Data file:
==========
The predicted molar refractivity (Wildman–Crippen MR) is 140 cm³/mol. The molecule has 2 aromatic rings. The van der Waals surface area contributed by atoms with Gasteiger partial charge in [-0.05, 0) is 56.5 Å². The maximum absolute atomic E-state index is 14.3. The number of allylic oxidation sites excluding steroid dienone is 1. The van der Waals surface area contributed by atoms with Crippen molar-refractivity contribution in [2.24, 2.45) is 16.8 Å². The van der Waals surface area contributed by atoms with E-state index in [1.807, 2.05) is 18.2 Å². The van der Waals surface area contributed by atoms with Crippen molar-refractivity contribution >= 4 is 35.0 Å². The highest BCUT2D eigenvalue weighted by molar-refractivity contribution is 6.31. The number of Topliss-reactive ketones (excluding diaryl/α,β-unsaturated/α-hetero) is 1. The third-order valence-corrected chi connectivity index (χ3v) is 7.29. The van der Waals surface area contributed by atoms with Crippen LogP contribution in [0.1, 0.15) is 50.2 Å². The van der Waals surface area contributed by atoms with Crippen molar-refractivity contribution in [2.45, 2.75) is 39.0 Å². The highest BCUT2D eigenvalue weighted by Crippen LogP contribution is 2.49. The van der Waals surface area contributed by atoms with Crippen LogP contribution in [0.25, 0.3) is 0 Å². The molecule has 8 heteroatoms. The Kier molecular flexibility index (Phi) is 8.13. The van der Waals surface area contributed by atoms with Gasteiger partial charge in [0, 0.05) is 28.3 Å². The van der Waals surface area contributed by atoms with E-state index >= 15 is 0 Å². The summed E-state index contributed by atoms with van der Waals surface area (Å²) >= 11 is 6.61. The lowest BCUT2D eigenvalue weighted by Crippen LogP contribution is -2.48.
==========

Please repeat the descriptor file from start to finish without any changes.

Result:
The predicted molar refractivity (Wildman–Crippen MR) is 140 cm³/mol. The molecule has 2 aromatic rings. The van der Waals surface area contributed by atoms with Gasteiger partial charge in [-0.05, 0) is 56.5 Å². The maximum absolute atomic E-state index is 14.3. The number of allylic oxidation sites excluding steroid dienone is 1. The van der Waals surface area contributed by atoms with Crippen molar-refractivity contribution in [2.24, 2.45) is 16.8 Å². The van der Waals surface area contributed by atoms with E-state index in [1.807, 2.05) is 18.2 Å². The van der Waals surface area contributed by atoms with Crippen molar-refractivity contribution >= 4 is 35.0 Å². The highest BCUT2D eigenvalue weighted by molar-refractivity contribution is 6.31. The number of Topliss-reactive ketones (excluding diaryl/α,β-unsaturated/α-hetero) is 1. The third-order valence-corrected chi connectivity index (χ3v) is 7.29. The van der Waals surface area contributed by atoms with Crippen LogP contribution in [0.1, 0.15) is 50.2 Å². The van der Waals surface area contributed by atoms with Crippen molar-refractivity contribution in [2.45, 2.75) is 39.0 Å². The highest BCUT2D eigenvalue weighted by Crippen LogP contribution is 2.49. The van der Waals surface area contributed by atoms with Crippen LogP contribution in [0.25, 0.3) is 0 Å². The molecule has 8 heteroatoms. The Kier molecular flexibility index (Phi) is 8.13. The van der Waals surface area contributed by atoms with Gasteiger partial charge in [0, 0.05) is 28.3 Å². The van der Waals surface area contributed by atoms with E-state index >= 15 is 0 Å². The summed E-state index contributed by atoms with van der Waals surface area (Å²) >= 11 is 6.61. The lowest BCUT2D eigenvalue weighted by Crippen LogP contribution is -2.48.